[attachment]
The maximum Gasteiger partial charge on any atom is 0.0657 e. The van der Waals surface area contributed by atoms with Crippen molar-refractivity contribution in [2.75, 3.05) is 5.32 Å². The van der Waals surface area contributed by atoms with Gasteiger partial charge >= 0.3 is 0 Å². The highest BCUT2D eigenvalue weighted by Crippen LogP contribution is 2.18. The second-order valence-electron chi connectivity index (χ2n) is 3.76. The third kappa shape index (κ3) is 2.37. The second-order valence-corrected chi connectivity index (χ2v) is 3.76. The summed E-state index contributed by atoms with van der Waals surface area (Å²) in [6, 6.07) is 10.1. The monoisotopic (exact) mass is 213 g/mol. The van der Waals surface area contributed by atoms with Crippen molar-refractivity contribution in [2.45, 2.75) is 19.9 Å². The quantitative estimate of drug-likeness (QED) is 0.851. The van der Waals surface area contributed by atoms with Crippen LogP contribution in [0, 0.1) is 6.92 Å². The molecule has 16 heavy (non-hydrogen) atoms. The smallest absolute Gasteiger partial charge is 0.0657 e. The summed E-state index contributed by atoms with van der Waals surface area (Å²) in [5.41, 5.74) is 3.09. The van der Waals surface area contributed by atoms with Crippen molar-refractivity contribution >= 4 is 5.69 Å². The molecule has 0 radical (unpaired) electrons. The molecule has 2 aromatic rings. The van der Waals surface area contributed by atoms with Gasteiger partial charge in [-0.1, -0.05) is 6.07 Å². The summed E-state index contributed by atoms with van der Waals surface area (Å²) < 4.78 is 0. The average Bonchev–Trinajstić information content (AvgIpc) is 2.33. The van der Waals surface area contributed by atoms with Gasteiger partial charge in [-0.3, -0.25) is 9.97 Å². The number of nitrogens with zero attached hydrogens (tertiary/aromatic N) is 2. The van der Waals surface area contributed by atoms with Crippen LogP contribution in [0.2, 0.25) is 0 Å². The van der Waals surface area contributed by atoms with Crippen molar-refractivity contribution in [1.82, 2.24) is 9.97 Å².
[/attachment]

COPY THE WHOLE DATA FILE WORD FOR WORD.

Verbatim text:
The maximum Gasteiger partial charge on any atom is 0.0657 e. The van der Waals surface area contributed by atoms with Crippen molar-refractivity contribution in [2.75, 3.05) is 5.32 Å². The van der Waals surface area contributed by atoms with Gasteiger partial charge >= 0.3 is 0 Å². The highest BCUT2D eigenvalue weighted by Crippen LogP contribution is 2.18. The second-order valence-electron chi connectivity index (χ2n) is 3.76. The third kappa shape index (κ3) is 2.37. The second-order valence-corrected chi connectivity index (χ2v) is 3.76. The summed E-state index contributed by atoms with van der Waals surface area (Å²) in [6, 6.07) is 10.1. The monoisotopic (exact) mass is 213 g/mol. The van der Waals surface area contributed by atoms with Crippen molar-refractivity contribution in [2.45, 2.75) is 19.9 Å². The quantitative estimate of drug-likeness (QED) is 0.851. The van der Waals surface area contributed by atoms with Crippen LogP contribution in [0, 0.1) is 6.92 Å². The molecule has 16 heavy (non-hydrogen) atoms. The smallest absolute Gasteiger partial charge is 0.0657 e. The summed E-state index contributed by atoms with van der Waals surface area (Å²) in [5.41, 5.74) is 3.09. The van der Waals surface area contributed by atoms with Crippen molar-refractivity contribution >= 4 is 5.69 Å². The molecule has 0 radical (unpaired) electrons. The molecule has 2 aromatic rings. The van der Waals surface area contributed by atoms with Gasteiger partial charge in [-0.1, -0.05) is 6.07 Å². The summed E-state index contributed by atoms with van der Waals surface area (Å²) < 4.78 is 0. The average Bonchev–Trinajstić information content (AvgIpc) is 2.33. The van der Waals surface area contributed by atoms with Gasteiger partial charge in [-0.3, -0.25) is 9.97 Å². The number of nitrogens with zero attached hydrogens (tertiary/aromatic N) is 2. The van der Waals surface area contributed by atoms with Crippen LogP contribution in [0.2, 0.25) is 0 Å². The van der Waals surface area contributed by atoms with Crippen molar-refractivity contribution in [1.82, 2.24) is 9.97 Å².